Elevated peritoneal fluid ceramides in human endometriosis-associated infertility and their effects on mouse oocyte maturation
Sphingolipidomics and multivariate statistics identified elevated peritoneal fluid ceramides in infertile women with endometriosis. Functional studies revealed that the ceramides affect oocyte maturation by modulating mitochondrial superoxide production.
Volume 110, Issue 4, Pages 767–777.e5
Yie Hou Lee, Ph.D., Joan Xiaohui Yang, Ph.D., John Carson Allen, Ph.D., Chuen Seng Tan, Ph.D., Bernard Su Min Chern, M.B., Tse Yeun Tan, M.B., Heng Hao Tan, M.B., Citra Nurafah Zaini Mattar, M.B., Ph.D., Jerry Kok Yen Chan, M.B., Ph.D.
To characterize the peritoneal fluid (PF) sphingolipid profile in endometriosis-associated infertility (EAI), and to assess the plausible functional role(s) of ceramides in oocyte maturation potential.
Retrospective case-control study and in vitro mouse oocyte study.
University-affiliated hospital and university laboratory.
Twenty-seven infertile patients diagnosed with endometriosis and 20 infertile patients who did not have endometriosis; BALB/c female mice.
Main Outcome Measure(s)
PF sphingolipid concentrations. Number of metaphase II (MII) mouse oocytes.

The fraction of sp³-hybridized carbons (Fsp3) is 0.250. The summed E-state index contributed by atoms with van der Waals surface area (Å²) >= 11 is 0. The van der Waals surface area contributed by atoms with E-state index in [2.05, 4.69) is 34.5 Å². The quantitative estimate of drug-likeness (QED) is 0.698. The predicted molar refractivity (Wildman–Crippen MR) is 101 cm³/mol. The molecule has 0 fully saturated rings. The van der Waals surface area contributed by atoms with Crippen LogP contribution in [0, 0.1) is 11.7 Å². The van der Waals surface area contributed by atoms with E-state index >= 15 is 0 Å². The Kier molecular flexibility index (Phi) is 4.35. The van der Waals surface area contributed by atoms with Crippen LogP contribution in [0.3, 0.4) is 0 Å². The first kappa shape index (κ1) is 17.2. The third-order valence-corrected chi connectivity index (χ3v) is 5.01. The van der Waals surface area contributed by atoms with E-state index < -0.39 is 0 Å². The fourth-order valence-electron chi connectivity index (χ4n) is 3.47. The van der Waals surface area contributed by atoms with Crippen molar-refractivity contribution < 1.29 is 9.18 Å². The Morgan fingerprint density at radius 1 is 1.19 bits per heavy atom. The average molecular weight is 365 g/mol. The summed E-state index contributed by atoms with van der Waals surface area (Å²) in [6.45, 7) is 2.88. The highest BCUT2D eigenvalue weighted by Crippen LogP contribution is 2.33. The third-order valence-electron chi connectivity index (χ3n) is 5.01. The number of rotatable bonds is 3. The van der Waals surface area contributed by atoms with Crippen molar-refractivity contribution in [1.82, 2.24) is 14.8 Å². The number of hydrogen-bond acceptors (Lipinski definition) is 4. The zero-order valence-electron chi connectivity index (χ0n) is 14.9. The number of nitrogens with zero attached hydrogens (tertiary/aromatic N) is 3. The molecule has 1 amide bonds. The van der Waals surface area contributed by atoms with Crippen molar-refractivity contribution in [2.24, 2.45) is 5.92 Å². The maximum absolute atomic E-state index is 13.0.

Liquid chromatography–tandem mass spectrometry revealed 11 significantly elevated PF sphingolipids in infertile women with severe endometriosis compared with infertile women without endometriosis (change >50%, false discovery rate ≤10%). Logistic regression analysis identified three very-long-chain ceramides potentially associated with EAI. Functional studies revealed that very-long-chain ceramides may compromise or induce murine MII oocyte maturation. The oocyte maturation effects induced by the very long-chain ceramides were triggered by alterations in mitochondrial superoxide production in a concentration-dependent manner. Scavenging of mitochondrial superoxide reversed the maturation effects of C24:0 ceramide.
EAI is associated with accumulation of PF very-long-chain ceramides. Mouse studies demonstrated how ceramides affect MII oocyte maturation, mediating through mitochondrial superoxide. These results provide an opportunity for direct functional readout of pathophysiology in EAI, and future therapies targeted at this sphingolipid metabolism may be harnessed for improved oocyte maturation.